There is no standard CRP cut-off value defining the prognosis in patients with bile duct cancer. In our study, we compared multiple cut-off intervals and found that using 3 mg/dL as our cut off value resulted in statistically significant results. In the same manner, cut-off value of CEA (5 ng/mL) and CA19-9 (37 U/mL) were significant determinant. The cases examined in this study exclusively involved R0 resections, as this study was aimed at assessing the relevance of CRP after complete resection; palliative operations were excluded. In this study, retrospective analysis of patients undergoing radical surgery for biliary tract cancer was carried out to determine the significance of CRP as a predictive factor for postoperative recurrence. The study was performed at a single, tertiary-care teaching hospital. Data were extracted from a clinical database. Laboratory values and of the clinical outcomes were determined retrospectivey from hospital charts. The limitations of the study include its retrospective nature and the small sample population.
In conclusion, in the present study, preoperative CRP level was shown to bear a significant correlation to postoperative recurrence in patients with biliary tract cancer, and the results suggest that CRP may be of utility as an independent prognostic factor for biliary cancer.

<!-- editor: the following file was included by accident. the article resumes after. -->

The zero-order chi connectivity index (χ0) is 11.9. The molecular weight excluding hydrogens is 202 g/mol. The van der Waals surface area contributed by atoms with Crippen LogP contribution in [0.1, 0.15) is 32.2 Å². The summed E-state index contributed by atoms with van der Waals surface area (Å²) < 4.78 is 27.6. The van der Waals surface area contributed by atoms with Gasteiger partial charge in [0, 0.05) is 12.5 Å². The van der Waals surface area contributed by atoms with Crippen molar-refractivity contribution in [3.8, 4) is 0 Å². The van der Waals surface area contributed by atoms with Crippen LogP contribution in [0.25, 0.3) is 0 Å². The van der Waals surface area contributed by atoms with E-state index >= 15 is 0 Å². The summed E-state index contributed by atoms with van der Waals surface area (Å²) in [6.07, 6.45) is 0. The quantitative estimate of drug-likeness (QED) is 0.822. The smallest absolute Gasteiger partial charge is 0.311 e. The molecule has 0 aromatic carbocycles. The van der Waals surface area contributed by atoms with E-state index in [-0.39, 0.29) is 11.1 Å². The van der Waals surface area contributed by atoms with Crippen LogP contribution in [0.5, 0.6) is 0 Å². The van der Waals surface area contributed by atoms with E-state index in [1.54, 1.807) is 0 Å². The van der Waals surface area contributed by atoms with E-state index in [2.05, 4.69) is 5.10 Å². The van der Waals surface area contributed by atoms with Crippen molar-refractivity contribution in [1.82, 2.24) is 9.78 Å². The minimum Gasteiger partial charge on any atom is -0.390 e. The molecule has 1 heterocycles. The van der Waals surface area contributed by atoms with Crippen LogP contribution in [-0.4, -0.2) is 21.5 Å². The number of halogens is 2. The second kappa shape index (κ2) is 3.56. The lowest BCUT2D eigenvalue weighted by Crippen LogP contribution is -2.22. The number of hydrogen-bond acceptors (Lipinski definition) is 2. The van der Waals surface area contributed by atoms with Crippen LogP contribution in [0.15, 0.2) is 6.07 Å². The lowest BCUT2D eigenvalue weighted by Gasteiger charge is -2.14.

CONFLICT OF INTEREST

No potential conflict of interest relevant to this article was reported.

REFERENCES

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Fig. 1.
Recurrence-free survival curves of patients with biliary tract cancer
kjco-11-2-101f1.gif
Fig. 2.
Recurrence-free survival curves of patients according to the CRP cutoff value. CRP, C-reactive protein.
kjco-11-2-101f2.gif
Table 1.
Characteristics of patients
Variable No. (%)
Age (yr)
 ≤ 65 37 (48.7)
 > 65 39 (51.3)
Sex
 Male 48 (63.2)
 Female 28 (36.8)
Final diagnosis
 Intrahepatic cholangiocarcinoma 6 (7.9)
 Hilar cholangiocarcinoma 13 (17.1)
 Extrahepatic cholangiocarcinoma 21 (27.6)
 Gall bladder cancer 11 (14.5)
 Ampulla of Vater cancer 25 (32.9)
T Stage
 T1 8 (10.5)
 T2 40 (52.6)
 T3 28 (35.5)
N stage
 N0 57 (75.0)
 N1 19 (25.0)
Histology (differentiation)
 Well 14 (18.4)
 Moderate 48 (63.2)
 Poor 14 (18.4)
Invasion (present)
 Lymphatic 15 (19.7)
 Vascular 5 (6.6)
 Mean CRP (mg/dL) 1.38 ± 2.26
Treatment
 Hepatectomy 16 (21.1)